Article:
Arguably, this is the point. Vivy is discovering her humanity by coming in contact with other people, whether human or AI. To use the words of the show itself, she wants to learn what it means to “put your heart into something”. Beyond what I assume is wonky translation, the intent is for her to develop a sense of personal agency: by the end, she learns to sing not just because she is designed to do so, but because she is compelled to do so. It would make sense for her to start off like that and evolve as she experiences various events. Unfortunately, the characters around her are just as problematic. She spends a huge chunk of the anime interacting with Matsumoto, who, unlike her, loves to talk. His entire personality boils down to being the one that talks up a storm at the drop of a hat. He speaks very fast on purpose, in fact, and it’s not even remotely endearing. Imagine a “red oni, blue oni” situation where the blue oni does nothing and the red oni is a perpetual motion machine of inane bullshit.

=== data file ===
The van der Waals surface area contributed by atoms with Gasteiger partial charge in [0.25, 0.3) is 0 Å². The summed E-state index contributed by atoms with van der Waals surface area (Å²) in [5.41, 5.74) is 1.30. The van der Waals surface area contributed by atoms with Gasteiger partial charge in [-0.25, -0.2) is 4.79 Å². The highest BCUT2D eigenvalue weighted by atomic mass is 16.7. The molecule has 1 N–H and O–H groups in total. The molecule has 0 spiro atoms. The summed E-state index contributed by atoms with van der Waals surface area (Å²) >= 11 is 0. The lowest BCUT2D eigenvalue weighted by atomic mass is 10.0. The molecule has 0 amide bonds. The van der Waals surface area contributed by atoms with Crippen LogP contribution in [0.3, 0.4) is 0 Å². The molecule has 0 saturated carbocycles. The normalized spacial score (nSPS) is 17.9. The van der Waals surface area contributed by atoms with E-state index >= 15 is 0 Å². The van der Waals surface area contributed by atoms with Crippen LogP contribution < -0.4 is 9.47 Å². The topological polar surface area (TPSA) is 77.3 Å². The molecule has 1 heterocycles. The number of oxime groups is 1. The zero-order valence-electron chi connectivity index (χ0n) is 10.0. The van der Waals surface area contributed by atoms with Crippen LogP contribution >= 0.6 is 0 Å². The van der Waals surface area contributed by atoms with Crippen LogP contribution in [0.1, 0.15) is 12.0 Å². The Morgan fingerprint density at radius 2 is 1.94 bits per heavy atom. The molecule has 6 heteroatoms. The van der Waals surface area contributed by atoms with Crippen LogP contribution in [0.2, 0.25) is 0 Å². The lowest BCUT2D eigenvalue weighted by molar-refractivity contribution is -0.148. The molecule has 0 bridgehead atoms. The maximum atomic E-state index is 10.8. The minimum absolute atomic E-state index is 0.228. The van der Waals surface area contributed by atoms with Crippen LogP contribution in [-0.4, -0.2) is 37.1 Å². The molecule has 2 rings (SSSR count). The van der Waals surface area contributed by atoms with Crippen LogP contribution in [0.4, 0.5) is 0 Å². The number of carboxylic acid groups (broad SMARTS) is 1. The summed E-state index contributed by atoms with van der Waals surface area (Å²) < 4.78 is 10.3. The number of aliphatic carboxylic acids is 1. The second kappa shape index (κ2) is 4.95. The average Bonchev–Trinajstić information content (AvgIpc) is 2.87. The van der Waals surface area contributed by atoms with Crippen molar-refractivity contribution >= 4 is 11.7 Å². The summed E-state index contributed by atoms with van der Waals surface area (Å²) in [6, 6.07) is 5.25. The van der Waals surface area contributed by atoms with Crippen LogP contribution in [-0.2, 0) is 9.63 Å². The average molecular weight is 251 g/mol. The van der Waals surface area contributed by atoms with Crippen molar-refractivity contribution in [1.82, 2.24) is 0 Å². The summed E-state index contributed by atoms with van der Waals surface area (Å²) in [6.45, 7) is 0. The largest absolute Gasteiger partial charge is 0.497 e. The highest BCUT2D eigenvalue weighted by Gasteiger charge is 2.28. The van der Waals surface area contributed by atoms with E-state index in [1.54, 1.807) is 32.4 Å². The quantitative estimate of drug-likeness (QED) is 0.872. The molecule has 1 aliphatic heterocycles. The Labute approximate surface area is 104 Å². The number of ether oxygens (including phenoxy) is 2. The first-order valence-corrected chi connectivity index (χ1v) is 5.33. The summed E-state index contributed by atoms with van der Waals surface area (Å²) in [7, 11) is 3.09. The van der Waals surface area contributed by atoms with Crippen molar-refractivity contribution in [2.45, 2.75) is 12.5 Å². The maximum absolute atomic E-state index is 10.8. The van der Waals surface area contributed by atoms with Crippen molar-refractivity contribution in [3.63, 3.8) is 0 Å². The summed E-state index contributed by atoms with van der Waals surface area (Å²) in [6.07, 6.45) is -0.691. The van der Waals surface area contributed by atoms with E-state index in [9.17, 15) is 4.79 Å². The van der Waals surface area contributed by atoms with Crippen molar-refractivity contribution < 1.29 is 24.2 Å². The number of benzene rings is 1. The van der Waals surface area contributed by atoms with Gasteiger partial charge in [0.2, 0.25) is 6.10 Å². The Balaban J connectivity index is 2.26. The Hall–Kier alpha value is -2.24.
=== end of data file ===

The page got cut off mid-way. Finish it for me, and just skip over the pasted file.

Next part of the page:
Now, here’s the thing: Vivy and Matsumoto, neither of whom are fun to watch, are the ones that get most of the screen time. You actually have a few characters that are interesting conceptually, but since the show spends two or three episodes tops on a given subplot, they are used and discarded too fast to make an impact. In episodes 3 and 4, Vivy approaches a caretaker AI named Estella, who crashes a space hotel into the Earth in Matsumoto’s future. It’s revealed through flashbacks that she was one of two AIs who were designed with a shared consciousness as part of an experiment. The other one, Elizabeth, was disposed of, found by an anti-AI terrorist group, and tasked with causing the crash. On paper, a conflict between android twins has a lot of potential. In the anime itself, the flashbacks and Elizabeth’s entire arc are shoved into a single episode. By the way, a lot of the setup for this arc is done by having Matsumoto exposition dump every couple of minutes, just to make sure the viewer has a hard time actually getting invested.